To avoid hitting the well entrenched Iraqis head on, he and his battle planners decided that the main thrust would be toward Saddam's western flank 150 miles deep inside Iraq. With this in mind he begins his force build up in such a way that the build up would lead the Iraqis to believe the main thrust would be from South of the Kuwaiti border. Reports were deliberately leaked to the media to deceive the Iraqis that Schwarzkopf's Rules of Engagement (ROE) limited him to fight only within Kuwait and not in Iraq itself. Further as part of the concealment ops in November 1990 "Exercise Imminent Thunder" - a major amphibious assault landing exercise - by the Marine Expeditionary Force (MEF) is conducted South of the border. Naval units bombard the Kuwaiti coast and mine sweeping takes place. As further concealment, a base/FARP just 25 miles South of the Kuwaiti border is built. An ammo dump at Gravel Plains adjacent to the Kuwaiti border is also stationed. This made it easier to hide the main heavy attack units - the US 7th core and British armoured 1st division - in the desert West of the perceived main thrust. Like the fake radio messages to convince the Germans that an army existed in Kent in England before the D-day landings deception experts flood the air waves with with radio to convince Saddam that key units are still in original start positions along the Kuwaiti border. Furthermore trucks are driven to start positions in the East as a decoy while the real logistics for the main thrust move at night camouflaging themselves at day covering their tracks in the open desert.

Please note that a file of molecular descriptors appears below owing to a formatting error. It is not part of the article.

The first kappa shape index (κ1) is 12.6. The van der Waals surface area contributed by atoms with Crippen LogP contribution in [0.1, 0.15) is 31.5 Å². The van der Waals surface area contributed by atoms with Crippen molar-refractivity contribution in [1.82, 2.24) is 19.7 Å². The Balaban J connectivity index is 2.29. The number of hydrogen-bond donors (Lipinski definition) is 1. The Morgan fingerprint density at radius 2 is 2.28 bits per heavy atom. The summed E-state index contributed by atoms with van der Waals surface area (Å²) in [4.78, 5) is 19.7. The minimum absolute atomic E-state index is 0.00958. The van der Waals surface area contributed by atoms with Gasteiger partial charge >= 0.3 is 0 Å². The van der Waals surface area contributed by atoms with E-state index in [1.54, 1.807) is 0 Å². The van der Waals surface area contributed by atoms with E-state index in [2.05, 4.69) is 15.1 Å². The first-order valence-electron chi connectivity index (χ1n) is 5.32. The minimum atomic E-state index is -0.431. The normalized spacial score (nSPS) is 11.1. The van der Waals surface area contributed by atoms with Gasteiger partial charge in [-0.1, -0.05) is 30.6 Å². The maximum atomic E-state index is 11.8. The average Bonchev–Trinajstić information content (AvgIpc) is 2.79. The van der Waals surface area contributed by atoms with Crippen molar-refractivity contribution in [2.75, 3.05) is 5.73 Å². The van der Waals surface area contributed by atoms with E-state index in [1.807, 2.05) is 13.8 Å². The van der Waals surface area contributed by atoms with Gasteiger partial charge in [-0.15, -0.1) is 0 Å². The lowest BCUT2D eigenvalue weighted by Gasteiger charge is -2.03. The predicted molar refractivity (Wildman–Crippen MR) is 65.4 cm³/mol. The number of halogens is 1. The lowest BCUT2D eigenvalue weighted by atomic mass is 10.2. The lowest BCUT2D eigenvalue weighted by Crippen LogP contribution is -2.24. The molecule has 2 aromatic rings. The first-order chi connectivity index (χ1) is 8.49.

During the final approach to D-day Schwarzkopf began his air campaign. Under this air cover Schwarzkopf moved his 7th core 150 miles west and 18th airborne core west to the 7th core. Then he launches his ground attack. First the southern assault backed by a faint amphibious assault on the Kuwaiti border. Meanwhile the 18th swept across Saddam's flank in the far west and cut off Iraqi supply lines. Then the tanks of 7th core and the British penetrated the Iraqi defences west of the Kuwaiti border conducting the "Hail Mary Pass" to trap Iraqis in Kuwait in one giant pincer movement.